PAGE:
Mark Hahn wrote:
>>Nonblocking I/O is totally the way to go if you have full control over your
>>source code and want the maximal performance in userspace. The best way
> why do you think it's better for user-space? I was trying to explain
> it to someone this afternoon, and we couldn't find any reason for
> threads/blocking to be slow. IO-completion wakes up the thread, which
> goes through the scheduler right back to the user's stack-frame,
> even providing the io-completion status. no large cache footprint
> anywhere (at least with a lightweight thread library), no multiplexing
> like for select/poll, etc.
I suspect the thread *does* have a larger cache footprint,
since in nonblocking I/O, session state is stored more compactly.
Also, the threaded approach involves lots more context switches.
> does epoll provide a thunk (callback and state variable) as well as the
> IO completion status?
No. It provides an event record containing a user-defined state pointer
plus the IO readiness status change (different from IO completion status).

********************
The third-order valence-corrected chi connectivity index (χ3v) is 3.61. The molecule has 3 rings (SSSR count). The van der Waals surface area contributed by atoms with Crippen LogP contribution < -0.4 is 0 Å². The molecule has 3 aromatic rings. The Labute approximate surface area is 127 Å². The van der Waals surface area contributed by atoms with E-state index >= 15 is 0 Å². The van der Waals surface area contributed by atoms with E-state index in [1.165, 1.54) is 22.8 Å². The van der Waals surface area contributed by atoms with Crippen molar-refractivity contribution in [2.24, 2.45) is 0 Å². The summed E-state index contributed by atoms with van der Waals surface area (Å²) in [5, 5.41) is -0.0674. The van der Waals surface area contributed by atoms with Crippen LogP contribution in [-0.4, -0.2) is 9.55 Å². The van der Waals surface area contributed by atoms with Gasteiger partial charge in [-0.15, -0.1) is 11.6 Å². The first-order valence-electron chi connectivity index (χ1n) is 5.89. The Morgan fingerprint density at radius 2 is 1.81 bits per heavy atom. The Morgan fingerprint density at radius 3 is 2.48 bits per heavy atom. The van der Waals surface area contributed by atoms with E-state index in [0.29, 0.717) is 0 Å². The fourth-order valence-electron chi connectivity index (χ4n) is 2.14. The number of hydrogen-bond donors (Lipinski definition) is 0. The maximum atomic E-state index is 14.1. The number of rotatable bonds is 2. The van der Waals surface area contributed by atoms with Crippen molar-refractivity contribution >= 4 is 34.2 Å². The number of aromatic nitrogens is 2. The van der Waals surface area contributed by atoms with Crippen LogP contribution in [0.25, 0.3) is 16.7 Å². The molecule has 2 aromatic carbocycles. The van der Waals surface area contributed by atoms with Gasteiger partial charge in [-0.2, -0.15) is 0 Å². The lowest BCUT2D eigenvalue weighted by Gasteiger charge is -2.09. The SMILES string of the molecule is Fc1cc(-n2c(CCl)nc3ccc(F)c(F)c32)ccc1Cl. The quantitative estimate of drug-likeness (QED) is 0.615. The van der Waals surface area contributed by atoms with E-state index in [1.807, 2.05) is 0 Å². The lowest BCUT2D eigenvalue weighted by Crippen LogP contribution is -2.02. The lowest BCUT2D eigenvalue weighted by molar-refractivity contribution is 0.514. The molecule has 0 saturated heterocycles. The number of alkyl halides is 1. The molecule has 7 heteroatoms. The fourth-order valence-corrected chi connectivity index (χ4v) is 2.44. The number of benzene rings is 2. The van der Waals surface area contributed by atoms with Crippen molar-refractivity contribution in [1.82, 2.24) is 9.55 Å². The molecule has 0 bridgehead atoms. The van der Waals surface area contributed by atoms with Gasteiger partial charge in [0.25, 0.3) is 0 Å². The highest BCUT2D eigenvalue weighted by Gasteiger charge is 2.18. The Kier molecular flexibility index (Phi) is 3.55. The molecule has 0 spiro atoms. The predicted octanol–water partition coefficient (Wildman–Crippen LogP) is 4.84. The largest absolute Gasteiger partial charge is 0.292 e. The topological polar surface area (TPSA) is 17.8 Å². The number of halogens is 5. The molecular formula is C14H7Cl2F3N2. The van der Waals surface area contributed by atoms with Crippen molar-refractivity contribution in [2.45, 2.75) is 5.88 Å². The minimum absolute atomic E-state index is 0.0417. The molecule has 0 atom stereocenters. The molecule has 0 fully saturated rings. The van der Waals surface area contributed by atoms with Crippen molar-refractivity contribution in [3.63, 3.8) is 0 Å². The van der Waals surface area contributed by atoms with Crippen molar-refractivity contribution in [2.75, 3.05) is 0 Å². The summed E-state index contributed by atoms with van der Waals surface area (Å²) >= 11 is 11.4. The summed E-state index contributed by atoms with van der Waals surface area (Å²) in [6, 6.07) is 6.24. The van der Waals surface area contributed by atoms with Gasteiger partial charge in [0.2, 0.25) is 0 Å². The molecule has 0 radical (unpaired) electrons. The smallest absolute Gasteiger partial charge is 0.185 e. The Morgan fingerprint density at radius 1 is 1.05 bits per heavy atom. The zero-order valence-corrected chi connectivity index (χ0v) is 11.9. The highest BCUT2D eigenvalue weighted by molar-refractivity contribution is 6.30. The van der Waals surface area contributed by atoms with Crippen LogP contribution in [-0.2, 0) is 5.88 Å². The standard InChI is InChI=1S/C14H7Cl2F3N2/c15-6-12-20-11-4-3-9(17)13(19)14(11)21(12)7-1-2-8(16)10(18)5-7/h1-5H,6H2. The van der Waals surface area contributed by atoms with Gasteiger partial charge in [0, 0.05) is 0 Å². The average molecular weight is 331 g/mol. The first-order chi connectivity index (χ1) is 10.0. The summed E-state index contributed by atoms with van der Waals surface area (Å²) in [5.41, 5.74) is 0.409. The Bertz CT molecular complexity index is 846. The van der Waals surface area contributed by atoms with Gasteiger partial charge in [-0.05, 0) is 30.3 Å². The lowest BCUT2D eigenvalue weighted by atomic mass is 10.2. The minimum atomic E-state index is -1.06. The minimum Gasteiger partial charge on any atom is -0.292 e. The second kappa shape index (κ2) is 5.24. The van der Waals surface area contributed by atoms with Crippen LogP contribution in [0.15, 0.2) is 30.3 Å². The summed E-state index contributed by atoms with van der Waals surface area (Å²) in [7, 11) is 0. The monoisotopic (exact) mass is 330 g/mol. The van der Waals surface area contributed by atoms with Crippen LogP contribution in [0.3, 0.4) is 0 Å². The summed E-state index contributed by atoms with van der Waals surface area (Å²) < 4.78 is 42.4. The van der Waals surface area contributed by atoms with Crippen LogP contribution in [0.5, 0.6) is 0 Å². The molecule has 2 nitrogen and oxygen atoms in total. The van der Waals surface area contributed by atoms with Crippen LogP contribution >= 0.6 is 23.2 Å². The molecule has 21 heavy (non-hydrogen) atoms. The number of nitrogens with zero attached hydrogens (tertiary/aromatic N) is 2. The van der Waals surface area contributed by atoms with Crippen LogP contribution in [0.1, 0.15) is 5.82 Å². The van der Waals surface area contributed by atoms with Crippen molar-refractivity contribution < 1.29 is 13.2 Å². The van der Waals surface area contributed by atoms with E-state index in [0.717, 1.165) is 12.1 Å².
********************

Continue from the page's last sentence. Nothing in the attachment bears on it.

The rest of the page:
But that's what you need; you can do the call yourself.
>>See http://www.kegel.com/c10k.html for an overview of the issue and some links.
> it's a great resource, except that for 700 clients, the difference
> between select, poll, epoll, aio are pretty moot. no?
Depends on how close to maximal performance you need, and whether
you might later need to scale to more clients.
The average server is so lightly loaded, it really doesn't matter which approach you use.
-- Dan Kegel http://www.kegel.com http://counter.li.org/cgi-bin/runscript/display-person.cgi?user=78045
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This archive was generated by hypermail 2b29 : Thu Jan 23 2003 - 22:00:32 EST